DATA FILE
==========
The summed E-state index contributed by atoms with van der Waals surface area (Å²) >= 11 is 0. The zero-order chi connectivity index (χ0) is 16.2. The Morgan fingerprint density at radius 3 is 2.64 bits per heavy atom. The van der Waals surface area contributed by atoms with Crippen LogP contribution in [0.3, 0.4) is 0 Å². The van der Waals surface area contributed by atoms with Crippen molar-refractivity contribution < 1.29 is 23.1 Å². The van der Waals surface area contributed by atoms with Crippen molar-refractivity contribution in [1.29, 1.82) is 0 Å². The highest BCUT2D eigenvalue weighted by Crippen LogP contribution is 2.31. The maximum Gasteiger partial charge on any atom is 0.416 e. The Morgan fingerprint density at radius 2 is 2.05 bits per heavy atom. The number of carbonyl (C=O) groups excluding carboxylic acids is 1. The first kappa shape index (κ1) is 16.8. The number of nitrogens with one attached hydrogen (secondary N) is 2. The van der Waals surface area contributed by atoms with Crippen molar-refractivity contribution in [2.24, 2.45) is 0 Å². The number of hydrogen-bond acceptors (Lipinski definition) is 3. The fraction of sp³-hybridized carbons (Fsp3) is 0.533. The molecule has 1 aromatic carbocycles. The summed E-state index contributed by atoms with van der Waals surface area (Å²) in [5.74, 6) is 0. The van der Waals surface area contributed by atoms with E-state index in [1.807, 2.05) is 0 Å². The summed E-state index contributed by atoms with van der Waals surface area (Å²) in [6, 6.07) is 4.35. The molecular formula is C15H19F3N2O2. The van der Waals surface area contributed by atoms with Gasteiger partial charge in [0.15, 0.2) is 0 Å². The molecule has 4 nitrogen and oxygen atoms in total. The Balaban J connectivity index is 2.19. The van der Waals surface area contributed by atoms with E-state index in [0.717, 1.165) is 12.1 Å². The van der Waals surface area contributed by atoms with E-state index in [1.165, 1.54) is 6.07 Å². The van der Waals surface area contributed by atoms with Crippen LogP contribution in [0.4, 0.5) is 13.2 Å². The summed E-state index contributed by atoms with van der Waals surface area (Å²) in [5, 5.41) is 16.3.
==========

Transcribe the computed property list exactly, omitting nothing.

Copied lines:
The summed E-state index contributed by atoms with van der Waals surface area (Å²) >= 11 is 0. The zero-order chi connectivity index (χ0) is 16.2. The Morgan fingerprint density at radius 3 is 2.64 bits per heavy atom. The van der Waals surface area contributed by atoms with Crippen LogP contribution in [0.3, 0.4) is 0 Å². The van der Waals surface area contributed by atoms with Crippen molar-refractivity contribution < 1.29 is 23.1 Å². The van der Waals surface area contributed by atoms with Crippen molar-refractivity contribution in [1.29, 1.82) is 0 Å². The highest BCUT2D eigenvalue weighted by Crippen LogP contribution is 2.31. The maximum Gasteiger partial charge on any atom is 0.416 e. The Morgan fingerprint density at radius 2 is 2.05 bits per heavy atom. The number of carbonyl (C=O) groups excluding carboxylic acids is 1. The first kappa shape index (κ1) is 16.8. The number of nitrogens with one attached hydrogen (secondary N) is 2. The van der Waals surface area contributed by atoms with Crippen molar-refractivity contribution in [2.24, 2.45) is 0 Å². The number of hydrogen-bond acceptors (Lipinski definition) is 3. The fraction of sp³-hybridized carbons (Fsp3) is 0.533. The molecule has 1 aromatic carbocycles. The summed E-state index contributed by atoms with van der Waals surface area (Å²) in [5.74, 6) is 0. The van der Waals surface area contributed by atoms with E-state index in [1.807, 2.05) is 0 Å². The summed E-state index contributed by atoms with van der Waals surface area (Å²) in [6, 6.07) is 4.35. The molecular formula is C15H19F3N2O2. The van der Waals surface area contributed by atoms with Gasteiger partial charge in [0.15, 0.2) is 0 Å². The molecule has 4 nitrogen and oxygen atoms in total. The Balaban J connectivity index is 2.19. The van der Waals surface area contributed by atoms with E-state index in [0.717, 1.165) is 12.1 Å². The van der Waals surface area contributed by atoms with E-state index in [1.165, 1.54) is 6.07 Å². The van der Waals surface area contributed by atoms with Crippen LogP contribution in [0.4, 0.5) is 13.2 Å². The summed E-state index contributed by atoms with van der Waals surface area (Å²) in [5, 5.41) is 16.3.